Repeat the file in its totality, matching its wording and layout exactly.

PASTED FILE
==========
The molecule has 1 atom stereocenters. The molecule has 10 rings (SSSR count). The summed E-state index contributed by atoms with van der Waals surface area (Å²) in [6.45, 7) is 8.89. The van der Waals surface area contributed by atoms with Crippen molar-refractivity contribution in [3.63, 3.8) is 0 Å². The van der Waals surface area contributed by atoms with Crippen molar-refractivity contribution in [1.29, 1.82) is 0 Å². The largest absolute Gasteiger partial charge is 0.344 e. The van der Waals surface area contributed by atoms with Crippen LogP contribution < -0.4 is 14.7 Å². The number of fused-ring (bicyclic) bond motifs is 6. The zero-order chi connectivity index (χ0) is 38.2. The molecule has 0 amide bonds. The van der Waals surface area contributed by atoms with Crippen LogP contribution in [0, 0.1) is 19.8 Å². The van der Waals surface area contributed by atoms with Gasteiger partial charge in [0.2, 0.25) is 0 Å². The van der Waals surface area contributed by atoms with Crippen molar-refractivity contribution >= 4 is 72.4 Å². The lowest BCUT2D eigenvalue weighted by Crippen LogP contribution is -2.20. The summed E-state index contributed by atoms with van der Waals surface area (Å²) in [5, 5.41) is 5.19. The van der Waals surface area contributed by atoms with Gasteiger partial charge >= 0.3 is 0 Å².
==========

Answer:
The molecule has 1 atom stereocenters. The molecule has 10 rings (SSSR count). The summed E-state index contributed by atoms with van der Waals surface area (Å²) in [6.45, 7) is 8.89. The van der Waals surface area contributed by atoms with Crippen molar-refractivity contribution in [3.63, 3.8) is 0 Å². The van der Waals surface area contributed by atoms with Crippen molar-refractivity contribution in [1.29, 1.82) is 0 Å². The largest absolute Gasteiger partial charge is 0.344 e. The van der Waals surface area contributed by atoms with Crippen LogP contribution < -0.4 is 14.7 Å². The number of fused-ring (bicyclic) bond motifs is 6. The zero-order chi connectivity index (χ0) is 38.2. The molecule has 0 amide bonds. The van der Waals surface area contributed by atoms with Crippen LogP contribution in [0, 0.1) is 19.8 Å². The van der Waals surface area contributed by atoms with Gasteiger partial charge in [0.2, 0.25) is 0 Å². The van der Waals surface area contributed by atoms with Crippen molar-refractivity contribution >= 4 is 72.4 Å². The lowest BCUT2D eigenvalue weighted by Crippen LogP contribution is -2.20. The summed E-state index contributed by atoms with van der Waals surface area (Å²) in [5, 5.41) is 5.19. The van der Waals surface area contributed by atoms with Gasteiger partial charge >= 0.3 is 0 Å².